Back in January we saw the seventh season of London Collections Men (LCM) hosted at its new home at Victoria House. For a relatively new event in the fashion calendar this expansion highlighted the importance of menswear in the fashion industry and its ever-increasing prominence amongst consumers.
LCM is always a relatively subdued affair when compared to its female counterpart - London Fashion Week. Being such a young event LCM has bypassed the monopolies of female fashion that has been entwined in society for hundreds of years, and instead strips it back to basics. There’s less of the peacocking and more focus on the subtleties of fashion. For AW16 this rung true more than ever.
Rather than exaggerating the upcoming season’s trends, the focus was on functional, wearable pieces, designed with the contemporary man in mind. Comfort was merged with practicality, while managing not to become dowdy. Quality cuts, simplistic designs and multi-functional fabrics made for an obtainable vision for menswear, bringing it to the masses, rather than attempting to remain elitist.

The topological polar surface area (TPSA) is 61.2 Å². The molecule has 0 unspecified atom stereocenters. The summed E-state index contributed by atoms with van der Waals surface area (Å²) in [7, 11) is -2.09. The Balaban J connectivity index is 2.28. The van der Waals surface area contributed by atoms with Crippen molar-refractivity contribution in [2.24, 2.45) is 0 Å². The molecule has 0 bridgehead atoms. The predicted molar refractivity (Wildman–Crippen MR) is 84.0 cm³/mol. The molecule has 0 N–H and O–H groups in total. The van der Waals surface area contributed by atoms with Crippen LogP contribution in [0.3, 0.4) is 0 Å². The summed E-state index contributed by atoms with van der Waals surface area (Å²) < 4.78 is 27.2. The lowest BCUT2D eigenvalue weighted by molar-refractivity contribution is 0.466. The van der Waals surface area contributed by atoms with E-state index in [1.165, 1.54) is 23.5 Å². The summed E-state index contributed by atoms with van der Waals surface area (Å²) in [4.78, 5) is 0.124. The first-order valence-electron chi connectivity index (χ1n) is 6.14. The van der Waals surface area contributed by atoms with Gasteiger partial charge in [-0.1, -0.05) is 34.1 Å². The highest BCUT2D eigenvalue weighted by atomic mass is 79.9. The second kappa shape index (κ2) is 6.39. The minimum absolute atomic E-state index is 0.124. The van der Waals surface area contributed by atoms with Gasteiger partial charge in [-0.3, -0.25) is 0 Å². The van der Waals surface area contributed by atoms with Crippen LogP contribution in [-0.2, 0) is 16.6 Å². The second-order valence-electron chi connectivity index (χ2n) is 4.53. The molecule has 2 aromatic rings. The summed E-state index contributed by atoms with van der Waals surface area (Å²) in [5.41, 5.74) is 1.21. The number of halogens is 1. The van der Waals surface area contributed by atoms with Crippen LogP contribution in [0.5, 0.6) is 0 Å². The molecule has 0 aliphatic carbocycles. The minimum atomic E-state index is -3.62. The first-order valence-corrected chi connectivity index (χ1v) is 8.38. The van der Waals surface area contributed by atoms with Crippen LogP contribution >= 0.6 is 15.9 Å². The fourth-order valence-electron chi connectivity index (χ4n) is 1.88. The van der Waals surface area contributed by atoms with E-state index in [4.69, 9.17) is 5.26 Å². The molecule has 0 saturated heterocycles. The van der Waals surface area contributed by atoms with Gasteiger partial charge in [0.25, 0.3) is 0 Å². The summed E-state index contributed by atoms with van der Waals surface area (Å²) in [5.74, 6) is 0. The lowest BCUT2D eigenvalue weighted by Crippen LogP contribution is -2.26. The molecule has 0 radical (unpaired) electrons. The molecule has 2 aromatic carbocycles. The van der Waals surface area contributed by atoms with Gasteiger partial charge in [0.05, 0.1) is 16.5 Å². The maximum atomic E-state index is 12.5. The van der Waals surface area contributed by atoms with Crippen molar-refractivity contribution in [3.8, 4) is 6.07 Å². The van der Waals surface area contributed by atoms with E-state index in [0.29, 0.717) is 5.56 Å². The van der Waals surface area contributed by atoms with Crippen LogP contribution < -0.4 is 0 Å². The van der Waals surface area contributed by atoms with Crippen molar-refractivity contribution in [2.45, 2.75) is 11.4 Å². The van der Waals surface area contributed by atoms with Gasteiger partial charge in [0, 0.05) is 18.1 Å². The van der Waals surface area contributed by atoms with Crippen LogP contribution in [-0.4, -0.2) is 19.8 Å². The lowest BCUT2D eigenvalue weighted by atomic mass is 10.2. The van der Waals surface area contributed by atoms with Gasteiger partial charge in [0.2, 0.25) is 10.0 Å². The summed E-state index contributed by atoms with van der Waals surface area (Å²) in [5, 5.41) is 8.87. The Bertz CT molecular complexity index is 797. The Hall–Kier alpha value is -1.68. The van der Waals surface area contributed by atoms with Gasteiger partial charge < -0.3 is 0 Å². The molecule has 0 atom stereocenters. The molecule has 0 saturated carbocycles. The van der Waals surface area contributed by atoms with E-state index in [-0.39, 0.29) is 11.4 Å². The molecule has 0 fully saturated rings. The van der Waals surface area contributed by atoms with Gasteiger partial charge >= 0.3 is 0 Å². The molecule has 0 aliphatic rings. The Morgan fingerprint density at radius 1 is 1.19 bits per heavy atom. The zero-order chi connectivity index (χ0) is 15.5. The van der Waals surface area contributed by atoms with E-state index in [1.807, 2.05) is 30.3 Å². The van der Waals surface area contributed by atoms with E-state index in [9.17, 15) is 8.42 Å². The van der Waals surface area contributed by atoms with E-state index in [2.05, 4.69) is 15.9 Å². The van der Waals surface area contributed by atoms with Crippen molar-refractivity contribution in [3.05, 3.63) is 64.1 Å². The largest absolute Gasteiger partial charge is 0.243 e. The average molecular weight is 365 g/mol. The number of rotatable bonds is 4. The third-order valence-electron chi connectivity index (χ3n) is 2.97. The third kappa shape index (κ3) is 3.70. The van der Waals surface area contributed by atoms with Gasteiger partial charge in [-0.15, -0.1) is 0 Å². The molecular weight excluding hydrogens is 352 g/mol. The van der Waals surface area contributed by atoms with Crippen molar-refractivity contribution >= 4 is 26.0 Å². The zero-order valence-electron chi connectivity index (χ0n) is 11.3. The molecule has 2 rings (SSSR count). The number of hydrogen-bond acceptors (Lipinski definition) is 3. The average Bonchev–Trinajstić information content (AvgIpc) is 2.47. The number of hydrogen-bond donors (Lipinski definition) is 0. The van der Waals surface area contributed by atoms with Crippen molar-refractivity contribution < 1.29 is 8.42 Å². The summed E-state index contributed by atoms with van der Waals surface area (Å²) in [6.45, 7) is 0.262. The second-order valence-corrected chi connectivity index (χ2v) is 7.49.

Moralistic virtues associated with the word utility were explored through delicate detailing. From Burberry’s cavalry striped trousers and khaki capes, to Maharishi’s knitted Kevlar vests, barely there details epitomised military precision. Fabrics in denim, leather and reinforced cotton also added to the tough, sturdy nature. Craig Green presented a collection exploring the concept of protection - ties and straps, portrayed the notion of safety.
In keeping with practicality came comfort. Synonymously connected, the two married together perfectly for the ultimate in seamless dressing. Lou Dalton chose to draw inspiration from the Shetland Islands – opting for oversized fishermen’s jumpers in bottle green and slouchy trousers for ideal for a relaxed country look. Topman Design also shared the ‘comfort is key’ philosophy, dressing models in silk shirts and pyjama trousers. Their construct, destruct, reconstruct ideology was symbolised with laddered jumpers, wide-legged trousers and baggy knitwear.
Earthy easy to wear tones were a recurrent theme throughout all of the London’s menswear shows. Moss greens and sandy tan colours provided the base colours for Baartmans and Seigel and Oliver Spencer, while Agi and Sam peppered their collection with touches of navy to create a sophisticated, pulled together vibe. Wool, shearling, leather and cosy faux fur kept the looks from looking bland, providing a touchable, tangible element to engage would be consumers.